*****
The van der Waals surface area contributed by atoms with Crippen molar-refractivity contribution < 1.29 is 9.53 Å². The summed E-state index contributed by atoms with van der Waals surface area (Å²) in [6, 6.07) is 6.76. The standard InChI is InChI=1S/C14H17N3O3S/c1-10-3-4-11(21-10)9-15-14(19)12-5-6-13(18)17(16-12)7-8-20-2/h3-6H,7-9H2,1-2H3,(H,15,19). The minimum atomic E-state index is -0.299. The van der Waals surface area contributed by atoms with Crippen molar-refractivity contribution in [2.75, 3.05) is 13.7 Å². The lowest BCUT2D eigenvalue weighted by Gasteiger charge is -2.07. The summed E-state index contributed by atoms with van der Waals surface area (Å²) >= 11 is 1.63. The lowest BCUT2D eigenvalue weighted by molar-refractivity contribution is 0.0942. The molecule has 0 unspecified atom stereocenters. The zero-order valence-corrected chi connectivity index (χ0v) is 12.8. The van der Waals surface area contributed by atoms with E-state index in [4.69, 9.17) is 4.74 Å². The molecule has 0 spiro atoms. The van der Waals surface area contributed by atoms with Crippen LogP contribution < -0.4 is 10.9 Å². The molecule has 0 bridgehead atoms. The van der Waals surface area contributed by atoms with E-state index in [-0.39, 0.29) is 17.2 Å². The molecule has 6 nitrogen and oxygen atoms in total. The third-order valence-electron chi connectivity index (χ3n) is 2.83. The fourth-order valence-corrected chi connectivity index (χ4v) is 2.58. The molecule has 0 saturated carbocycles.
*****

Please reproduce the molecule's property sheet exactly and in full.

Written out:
The van der Waals surface area contributed by atoms with Crippen molar-refractivity contribution < 1.29 is 9.53 Å². The summed E-state index contributed by atoms with van der Waals surface area (Å²) in [6, 6.07) is 6.76. The standard InChI is InChI=1S/C14H17N3O3S/c1-10-3-4-11(21-10)9-15-14(19)12-5-6-13(18)17(16-12)7-8-20-2/h3-6H,7-9H2,1-2H3,(H,15,19). The minimum atomic E-state index is -0.299. The van der Waals surface area contributed by atoms with Crippen molar-refractivity contribution in [2.75, 3.05) is 13.7 Å². The lowest BCUT2D eigenvalue weighted by Gasteiger charge is -2.07. The summed E-state index contributed by atoms with van der Waals surface area (Å²) >= 11 is 1.63. The lowest BCUT2D eigenvalue weighted by molar-refractivity contribution is 0.0942. The molecule has 0 unspecified atom stereocenters. The zero-order valence-corrected chi connectivity index (χ0v) is 12.8. The van der Waals surface area contributed by atoms with E-state index in [4.69, 9.17) is 4.74 Å². The molecule has 0 spiro atoms. The van der Waals surface area contributed by atoms with Crippen LogP contribution < -0.4 is 10.9 Å². The molecule has 0 bridgehead atoms. The van der Waals surface area contributed by atoms with E-state index in [-0.39, 0.29) is 17.2 Å². The molecule has 6 nitrogen and oxygen atoms in total. The third-order valence-electron chi connectivity index (χ3n) is 2.83. The fourth-order valence-corrected chi connectivity index (χ4v) is 2.58. The molecule has 0 saturated carbocycles.